Hello my name is Patty Sue O’Hair- Vicknair I am the author of this blog and a clown lover and painter.  My married name is Vicknair but I keep my maiden name in artist name as a tribute to my late Father who was my biggest critic and my biggest fan.  With his ever-loving artistic photographers instruction I learned to recognize a great pose or as he would say that “twinkle in the eye”.   I hope that I have captured in some of these paintings the “twinkle in the eye” that draws you in to each portrait and makes you smile.   These paintings are my Clowns.  The first series is called “The Human Side of a Clown”.  I tried to show a little glimpse into the personality or the emotion of the clown  in each image that made you stop and take a second look and maybe feel the joy that comes from the painting.  I love clowns and I am always looking for a great clown image to paint.  More Clowns coming Soon…

All of these paintings are for sale and prints are available if you’re interested let me know…

Hello Clown

Hello Clown 24 X 36 Acrylic on canvas By PSOVART

Giggles the Clown

Giggles the Clown 24 X 36 Acrylic on canvas By PSOVART

Clowing Around

Clowning Around 24 X 36 Acrylic on canvas By PSOVART

Jason The Clown 24 X 36 Acrylic on canvas By PSOVART

Rainbow Clown

Rainbow Clown 24 X 36 Acrylic on canvas By PSOVART

Eureka Springs Clown

Eureka Springs Clown 24 X 30 Acrylic on canvas By PSOVART

Clown Billy Ballantine II

Billy Ballantine II 24 X 30 Acrylic on canvas By PSOVART

Senor Billy The Hobo Clown

Senor Billy The Hobo Clown 36 X 36 Acrylic on canvas By PSOVART

Kid Clowns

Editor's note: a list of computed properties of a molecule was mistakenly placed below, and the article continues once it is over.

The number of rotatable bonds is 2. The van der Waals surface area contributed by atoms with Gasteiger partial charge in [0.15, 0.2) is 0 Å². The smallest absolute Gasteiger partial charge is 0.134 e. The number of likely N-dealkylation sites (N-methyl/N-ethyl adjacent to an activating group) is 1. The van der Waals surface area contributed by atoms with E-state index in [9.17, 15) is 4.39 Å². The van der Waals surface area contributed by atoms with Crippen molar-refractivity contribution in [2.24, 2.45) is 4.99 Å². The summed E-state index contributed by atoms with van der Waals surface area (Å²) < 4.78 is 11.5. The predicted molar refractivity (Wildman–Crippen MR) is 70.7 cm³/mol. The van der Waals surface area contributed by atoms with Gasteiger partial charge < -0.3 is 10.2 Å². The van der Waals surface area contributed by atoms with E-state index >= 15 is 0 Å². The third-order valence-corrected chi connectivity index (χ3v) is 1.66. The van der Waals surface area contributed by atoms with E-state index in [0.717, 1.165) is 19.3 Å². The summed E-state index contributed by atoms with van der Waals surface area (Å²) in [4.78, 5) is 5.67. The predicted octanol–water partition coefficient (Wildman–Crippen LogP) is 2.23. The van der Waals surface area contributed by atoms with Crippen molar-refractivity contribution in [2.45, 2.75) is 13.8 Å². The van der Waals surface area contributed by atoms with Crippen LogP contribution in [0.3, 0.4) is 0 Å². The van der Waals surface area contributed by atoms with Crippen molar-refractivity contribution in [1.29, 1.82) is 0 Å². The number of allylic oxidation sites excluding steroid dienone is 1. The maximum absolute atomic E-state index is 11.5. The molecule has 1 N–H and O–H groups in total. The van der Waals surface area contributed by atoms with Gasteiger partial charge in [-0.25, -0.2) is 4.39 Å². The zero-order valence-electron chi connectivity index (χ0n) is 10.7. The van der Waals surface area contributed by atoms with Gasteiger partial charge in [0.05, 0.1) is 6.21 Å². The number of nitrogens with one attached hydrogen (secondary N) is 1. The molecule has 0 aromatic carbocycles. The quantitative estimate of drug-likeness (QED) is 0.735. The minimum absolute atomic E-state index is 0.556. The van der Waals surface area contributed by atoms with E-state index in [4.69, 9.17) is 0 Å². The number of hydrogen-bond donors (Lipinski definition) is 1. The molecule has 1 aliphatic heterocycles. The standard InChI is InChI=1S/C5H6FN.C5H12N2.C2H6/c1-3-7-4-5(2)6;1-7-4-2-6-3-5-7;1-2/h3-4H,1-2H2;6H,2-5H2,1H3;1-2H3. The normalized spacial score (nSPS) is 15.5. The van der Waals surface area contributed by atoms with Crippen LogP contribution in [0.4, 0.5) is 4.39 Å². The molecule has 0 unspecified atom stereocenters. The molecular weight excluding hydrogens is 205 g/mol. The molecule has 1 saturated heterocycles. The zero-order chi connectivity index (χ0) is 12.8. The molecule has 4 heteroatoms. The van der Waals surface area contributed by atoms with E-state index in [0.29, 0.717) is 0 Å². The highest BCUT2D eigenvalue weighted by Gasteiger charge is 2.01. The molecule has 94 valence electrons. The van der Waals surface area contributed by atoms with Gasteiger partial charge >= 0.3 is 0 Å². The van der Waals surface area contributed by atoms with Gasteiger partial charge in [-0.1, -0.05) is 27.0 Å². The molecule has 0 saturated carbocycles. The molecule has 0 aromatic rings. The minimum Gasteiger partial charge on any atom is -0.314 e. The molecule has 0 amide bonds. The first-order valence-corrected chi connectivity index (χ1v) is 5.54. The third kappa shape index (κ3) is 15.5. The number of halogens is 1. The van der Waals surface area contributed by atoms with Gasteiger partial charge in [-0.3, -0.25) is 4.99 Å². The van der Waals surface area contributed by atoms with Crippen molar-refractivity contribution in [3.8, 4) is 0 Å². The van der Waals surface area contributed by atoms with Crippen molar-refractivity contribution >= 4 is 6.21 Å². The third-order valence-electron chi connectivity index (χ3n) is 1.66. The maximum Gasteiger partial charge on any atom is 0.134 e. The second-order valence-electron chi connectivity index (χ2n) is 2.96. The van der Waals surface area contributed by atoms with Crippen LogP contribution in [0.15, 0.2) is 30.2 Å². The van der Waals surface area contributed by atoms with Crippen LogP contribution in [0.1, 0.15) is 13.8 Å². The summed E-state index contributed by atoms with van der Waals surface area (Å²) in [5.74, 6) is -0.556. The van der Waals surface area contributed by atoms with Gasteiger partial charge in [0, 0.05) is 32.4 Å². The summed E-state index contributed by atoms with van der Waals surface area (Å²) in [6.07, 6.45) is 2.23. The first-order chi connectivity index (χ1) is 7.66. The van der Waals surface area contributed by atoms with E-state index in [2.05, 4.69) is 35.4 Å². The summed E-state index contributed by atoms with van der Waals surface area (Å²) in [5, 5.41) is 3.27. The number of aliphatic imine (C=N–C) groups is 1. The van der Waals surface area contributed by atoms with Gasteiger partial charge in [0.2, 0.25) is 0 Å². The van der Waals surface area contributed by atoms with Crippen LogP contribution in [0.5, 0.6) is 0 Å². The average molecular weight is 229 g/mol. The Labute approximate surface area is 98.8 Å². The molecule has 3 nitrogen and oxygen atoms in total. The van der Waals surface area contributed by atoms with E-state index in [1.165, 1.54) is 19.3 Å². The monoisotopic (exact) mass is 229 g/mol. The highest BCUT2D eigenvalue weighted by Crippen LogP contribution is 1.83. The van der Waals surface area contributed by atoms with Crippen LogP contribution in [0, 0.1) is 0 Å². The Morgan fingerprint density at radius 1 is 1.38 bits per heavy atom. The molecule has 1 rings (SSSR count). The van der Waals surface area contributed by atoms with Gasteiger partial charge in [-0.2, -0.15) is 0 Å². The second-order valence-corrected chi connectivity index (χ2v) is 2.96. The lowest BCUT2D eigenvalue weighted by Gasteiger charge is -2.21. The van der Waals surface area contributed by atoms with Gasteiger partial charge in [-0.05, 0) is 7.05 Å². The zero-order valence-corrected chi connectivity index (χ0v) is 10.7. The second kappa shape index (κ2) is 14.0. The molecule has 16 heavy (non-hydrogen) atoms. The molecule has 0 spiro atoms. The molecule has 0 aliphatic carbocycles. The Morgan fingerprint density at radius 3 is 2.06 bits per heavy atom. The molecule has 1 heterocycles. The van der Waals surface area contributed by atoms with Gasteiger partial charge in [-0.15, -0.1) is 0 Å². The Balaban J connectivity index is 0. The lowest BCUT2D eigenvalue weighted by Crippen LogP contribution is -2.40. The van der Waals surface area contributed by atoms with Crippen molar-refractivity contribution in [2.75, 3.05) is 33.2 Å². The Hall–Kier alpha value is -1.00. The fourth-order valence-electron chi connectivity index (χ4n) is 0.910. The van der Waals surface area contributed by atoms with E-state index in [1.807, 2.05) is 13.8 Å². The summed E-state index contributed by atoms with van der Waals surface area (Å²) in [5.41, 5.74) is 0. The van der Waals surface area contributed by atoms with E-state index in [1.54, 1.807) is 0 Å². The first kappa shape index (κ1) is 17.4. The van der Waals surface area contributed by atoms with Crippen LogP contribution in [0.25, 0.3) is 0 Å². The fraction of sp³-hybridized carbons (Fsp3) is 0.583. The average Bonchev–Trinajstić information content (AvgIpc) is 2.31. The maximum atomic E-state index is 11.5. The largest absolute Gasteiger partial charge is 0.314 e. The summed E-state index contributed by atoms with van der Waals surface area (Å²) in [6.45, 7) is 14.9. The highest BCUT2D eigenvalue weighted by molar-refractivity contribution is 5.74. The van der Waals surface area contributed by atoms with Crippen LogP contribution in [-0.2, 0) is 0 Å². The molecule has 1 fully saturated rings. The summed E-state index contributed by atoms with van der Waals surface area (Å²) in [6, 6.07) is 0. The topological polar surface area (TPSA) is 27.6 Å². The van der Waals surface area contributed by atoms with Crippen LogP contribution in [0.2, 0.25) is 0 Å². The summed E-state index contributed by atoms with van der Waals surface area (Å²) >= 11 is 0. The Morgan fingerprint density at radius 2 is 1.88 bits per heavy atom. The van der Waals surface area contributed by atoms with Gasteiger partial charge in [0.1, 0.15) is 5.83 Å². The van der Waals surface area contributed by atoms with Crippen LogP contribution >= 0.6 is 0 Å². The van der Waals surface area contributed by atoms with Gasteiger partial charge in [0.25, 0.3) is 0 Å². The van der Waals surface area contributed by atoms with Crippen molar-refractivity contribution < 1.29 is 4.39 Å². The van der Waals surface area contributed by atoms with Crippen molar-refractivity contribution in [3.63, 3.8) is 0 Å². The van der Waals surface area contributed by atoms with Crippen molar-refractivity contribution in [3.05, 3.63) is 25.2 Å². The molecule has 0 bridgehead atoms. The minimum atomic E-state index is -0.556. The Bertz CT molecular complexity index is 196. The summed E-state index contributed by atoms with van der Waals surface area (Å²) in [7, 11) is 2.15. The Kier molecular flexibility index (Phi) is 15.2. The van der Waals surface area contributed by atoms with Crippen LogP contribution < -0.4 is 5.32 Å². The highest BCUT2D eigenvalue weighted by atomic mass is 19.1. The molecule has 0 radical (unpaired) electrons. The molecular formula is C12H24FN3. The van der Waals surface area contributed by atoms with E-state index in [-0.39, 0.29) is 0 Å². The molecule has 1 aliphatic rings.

Kid Clowns 22 X 28 Acrylic on canvas By PSOVART

Sad Little Girl Clown

Sad Little Girl Clown 20 X 20 Acrylic on canvas By PSOVART

Bozo Pastel 14 X 17 on paper by PSOVART

Careful TheClown 16 x 20 By PSOVART

Careful was just finished July 11, 2012.

Careful has also been nice enough to allow me to interview him so so be on the look  for Careful TheClown post coming soon.

Watercolor Clown #1 #1 in a series of 75 watercolor clowns

Watercolor Clown #1 #1 in a series of 75 watercolor clowns

Watercolor Clown #2 Corazon Alegre - #2 in a series of 75 watercolor clowns

Watercolor Clown #2 Corazon Alegre – #2 in a series of 75 watercolor clowns

More paintings to be added soon….

Please follow the blog and leave your comments!

Thank you

Patty Sue O’Hair – Vicknair Clown artist to the world

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Please like and follow this blog and share among your clown friends.  All comments are welcome!

Bump A Nose web site and Update on Great Clown Portraits…

Visit Bump a Nose

Hello Fellow Clown Enthusiast,

I have found a wonderful site I would like to share with all my Clown friends.    Bump A nose

The Bump a Nose community is for anyone involved in the art of clowning. This is a positive place, so please keep your posts, comments and such clean, decent and positive. The mission of Bump a Nose is to LAUGH.
L – Learn from each other
A – Advance the positive image of clowning
U – Unite the global clown community
G – Grow the clowning community
H – Help the world heal with the power of laughter

Even though I am not a clown they were nice enough to let me join and share my art.  I am hopeful I will make some great clown contacts on this site.

Come join me and lets Bump A Nose.


I have been in contact with several artists and Clowns and I have some wonderful interviews coming up for you.  We will get to know some great clowns such as  Toto Johnson, Careful TheClown, Sean Carlock, Richard Fick, Dean Kelley, Leo Action,and Ron Maslanka.   Stay tuned for future posts.

I have been busy painting a clown portrait of Careful TheClown.  The portrait is not done yet, but coming along nicely.  Here is a photo of where I am as of today.

I will finish this painting soon and post a series of images so you can see the progression of the painting.

Until next time Happy Clowning!

Patty Sue O’Hair – Vicknair Clown Artist to the world.